Do ex-journalists make good PRs?

 post – and her discussion in the comments with Edelman’s – provides a good reflection on the appointment of the “controlled and assertive, former editor of the News of the World, as director of communications and planning for the Conservative party.

Personally, I am disappointed to see how readily journalists are employed in such senior roles. I appreciate they have a handle on the news/media agenda and possibly (though not always) good contacts with fellow journalists. 

And, employing Coulson may have the advantage that other journalists believe he knows their job; although some may feel resentful of his new position (and salary), as with Alistair Campbell ultimately.

But, as David implies, there is a tendency for ex-journalists to take a press agentry perspective and chase headlines rather than understand the strategic approach which is required in counselling the leader of a major “brand”.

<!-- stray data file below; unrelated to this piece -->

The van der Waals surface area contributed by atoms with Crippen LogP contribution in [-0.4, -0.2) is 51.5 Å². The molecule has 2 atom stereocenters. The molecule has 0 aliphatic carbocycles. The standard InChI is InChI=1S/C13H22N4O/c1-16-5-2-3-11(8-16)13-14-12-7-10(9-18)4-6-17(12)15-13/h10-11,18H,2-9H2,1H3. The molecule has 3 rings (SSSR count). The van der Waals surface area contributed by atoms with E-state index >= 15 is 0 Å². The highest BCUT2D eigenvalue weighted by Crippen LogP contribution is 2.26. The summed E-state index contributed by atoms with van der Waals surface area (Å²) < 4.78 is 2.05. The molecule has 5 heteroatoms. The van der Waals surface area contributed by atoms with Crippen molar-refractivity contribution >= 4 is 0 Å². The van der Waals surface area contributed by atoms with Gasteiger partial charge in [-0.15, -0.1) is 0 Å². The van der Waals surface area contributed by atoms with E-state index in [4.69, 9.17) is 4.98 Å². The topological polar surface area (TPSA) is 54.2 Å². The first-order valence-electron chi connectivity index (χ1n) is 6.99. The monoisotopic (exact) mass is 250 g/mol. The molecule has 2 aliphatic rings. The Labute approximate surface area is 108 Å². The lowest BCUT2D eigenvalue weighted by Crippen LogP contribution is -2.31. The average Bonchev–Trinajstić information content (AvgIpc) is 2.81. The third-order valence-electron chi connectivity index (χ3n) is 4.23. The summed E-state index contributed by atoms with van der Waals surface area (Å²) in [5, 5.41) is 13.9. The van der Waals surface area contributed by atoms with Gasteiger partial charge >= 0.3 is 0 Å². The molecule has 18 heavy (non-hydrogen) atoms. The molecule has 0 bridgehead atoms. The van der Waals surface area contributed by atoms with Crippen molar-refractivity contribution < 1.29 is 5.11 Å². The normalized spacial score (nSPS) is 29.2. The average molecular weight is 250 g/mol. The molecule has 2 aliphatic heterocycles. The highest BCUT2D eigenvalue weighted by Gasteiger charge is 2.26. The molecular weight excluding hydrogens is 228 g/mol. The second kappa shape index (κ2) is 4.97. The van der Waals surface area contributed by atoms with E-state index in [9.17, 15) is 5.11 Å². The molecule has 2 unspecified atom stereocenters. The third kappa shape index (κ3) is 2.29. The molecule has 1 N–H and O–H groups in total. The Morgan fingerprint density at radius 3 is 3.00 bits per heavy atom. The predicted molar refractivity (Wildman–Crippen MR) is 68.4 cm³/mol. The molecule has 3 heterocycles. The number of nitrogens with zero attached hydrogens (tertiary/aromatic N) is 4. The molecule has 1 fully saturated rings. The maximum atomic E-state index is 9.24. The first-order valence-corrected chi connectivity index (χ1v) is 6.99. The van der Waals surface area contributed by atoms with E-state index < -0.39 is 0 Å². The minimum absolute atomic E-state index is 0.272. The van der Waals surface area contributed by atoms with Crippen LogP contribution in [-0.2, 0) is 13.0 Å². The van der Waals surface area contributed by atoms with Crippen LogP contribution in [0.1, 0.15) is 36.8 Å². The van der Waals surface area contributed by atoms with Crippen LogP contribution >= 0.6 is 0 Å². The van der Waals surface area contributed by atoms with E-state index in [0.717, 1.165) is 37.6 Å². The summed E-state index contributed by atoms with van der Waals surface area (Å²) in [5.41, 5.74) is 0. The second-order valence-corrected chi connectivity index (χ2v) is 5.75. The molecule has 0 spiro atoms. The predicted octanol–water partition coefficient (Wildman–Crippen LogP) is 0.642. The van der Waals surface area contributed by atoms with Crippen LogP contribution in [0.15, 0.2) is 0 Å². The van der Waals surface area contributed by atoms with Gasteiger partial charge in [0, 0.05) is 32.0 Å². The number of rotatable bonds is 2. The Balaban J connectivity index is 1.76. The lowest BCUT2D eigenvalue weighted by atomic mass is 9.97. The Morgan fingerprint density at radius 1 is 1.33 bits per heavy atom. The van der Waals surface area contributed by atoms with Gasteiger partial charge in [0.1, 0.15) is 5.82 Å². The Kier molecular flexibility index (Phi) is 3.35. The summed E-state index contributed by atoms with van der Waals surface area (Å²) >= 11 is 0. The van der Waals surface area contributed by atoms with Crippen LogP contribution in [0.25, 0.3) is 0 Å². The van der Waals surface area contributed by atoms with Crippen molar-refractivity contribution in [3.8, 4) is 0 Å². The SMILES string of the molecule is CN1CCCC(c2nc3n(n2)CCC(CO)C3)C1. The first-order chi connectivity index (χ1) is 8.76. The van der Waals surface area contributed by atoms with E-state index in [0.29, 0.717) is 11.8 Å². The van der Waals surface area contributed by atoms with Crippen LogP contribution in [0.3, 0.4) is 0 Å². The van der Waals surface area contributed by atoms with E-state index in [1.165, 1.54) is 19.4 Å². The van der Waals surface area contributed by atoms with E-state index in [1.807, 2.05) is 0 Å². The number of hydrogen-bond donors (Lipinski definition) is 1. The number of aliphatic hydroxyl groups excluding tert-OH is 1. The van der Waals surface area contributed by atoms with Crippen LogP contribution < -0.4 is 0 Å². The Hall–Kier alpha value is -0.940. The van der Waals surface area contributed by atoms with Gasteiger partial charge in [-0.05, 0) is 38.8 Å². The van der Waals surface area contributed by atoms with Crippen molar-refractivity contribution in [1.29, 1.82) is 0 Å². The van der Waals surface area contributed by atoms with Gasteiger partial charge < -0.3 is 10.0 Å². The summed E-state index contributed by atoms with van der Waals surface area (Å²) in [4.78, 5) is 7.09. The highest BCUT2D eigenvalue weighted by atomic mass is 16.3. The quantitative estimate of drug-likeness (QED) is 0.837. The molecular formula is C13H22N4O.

When former journalists enter PR at a senior level their role is to provide high level counsel, but this is based largely on a competency in practical news generation.  They are in effect communications technicians but operating at a manager level (blurring the theoretical division familiar to any student of PR). 

Most journalists – and many bosses – seem to believe that poacher-turned-gamekeeper (ie journo reborn as PR) is a great idea, but is it really?  Yes, they will have good understanding of the media (although this can be from a particular perspective, in Coulson’s case, moving from a school-leaver’s reporting job at the Basildon Evening Echo to the Sun’s Bizarre show business desk and a career at News International) .